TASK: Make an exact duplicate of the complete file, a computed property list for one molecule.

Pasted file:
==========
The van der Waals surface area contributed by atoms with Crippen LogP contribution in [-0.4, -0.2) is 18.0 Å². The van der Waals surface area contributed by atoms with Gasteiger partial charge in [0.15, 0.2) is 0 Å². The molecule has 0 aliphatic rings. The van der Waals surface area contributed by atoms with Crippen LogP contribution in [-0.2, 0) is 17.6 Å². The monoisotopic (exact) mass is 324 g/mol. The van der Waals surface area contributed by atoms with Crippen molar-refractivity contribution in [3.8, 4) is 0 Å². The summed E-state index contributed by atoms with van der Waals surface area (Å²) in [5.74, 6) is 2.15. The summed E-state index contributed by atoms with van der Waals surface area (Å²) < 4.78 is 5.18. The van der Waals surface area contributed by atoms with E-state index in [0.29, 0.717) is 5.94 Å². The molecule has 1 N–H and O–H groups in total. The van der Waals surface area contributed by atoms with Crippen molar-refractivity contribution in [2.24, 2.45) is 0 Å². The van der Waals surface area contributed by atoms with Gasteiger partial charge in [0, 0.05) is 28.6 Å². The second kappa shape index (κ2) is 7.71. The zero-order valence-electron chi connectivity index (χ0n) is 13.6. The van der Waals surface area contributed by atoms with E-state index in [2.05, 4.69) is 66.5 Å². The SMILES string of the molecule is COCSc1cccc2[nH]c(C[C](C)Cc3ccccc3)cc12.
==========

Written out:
The van der Waals surface area contributed by atoms with Crippen LogP contribution in [-0.4, -0.2) is 18.0 Å². The van der Waals surface area contributed by atoms with Gasteiger partial charge in [0.15, 0.2) is 0 Å². The molecule has 0 aliphatic rings. The van der Waals surface area contributed by atoms with Crippen LogP contribution in [-0.2, 0) is 17.6 Å². The monoisotopic (exact) mass is 324 g/mol. The van der Waals surface area contributed by atoms with Crippen molar-refractivity contribution in [3.8, 4) is 0 Å². The summed E-state index contributed by atoms with van der Waals surface area (Å²) in [5.74, 6) is 2.15. The summed E-state index contributed by atoms with van der Waals surface area (Å²) < 4.78 is 5.18. The van der Waals surface area contributed by atoms with E-state index in [0.29, 0.717) is 5.94 Å². The molecule has 1 N–H and O–H groups in total. The van der Waals surface area contributed by atoms with Crippen molar-refractivity contribution in [2.24, 2.45) is 0 Å². The van der Waals surface area contributed by atoms with Gasteiger partial charge in [0, 0.05) is 28.6 Å². The second kappa shape index (κ2) is 7.71. The zero-order valence-electron chi connectivity index (χ0n) is 13.6. The van der Waals surface area contributed by atoms with E-state index in [2.05, 4.69) is 66.5 Å². The SMILES string of the molecule is COCSc1cccc2[nH]c(C[C](C)Cc3ccccc3)cc12.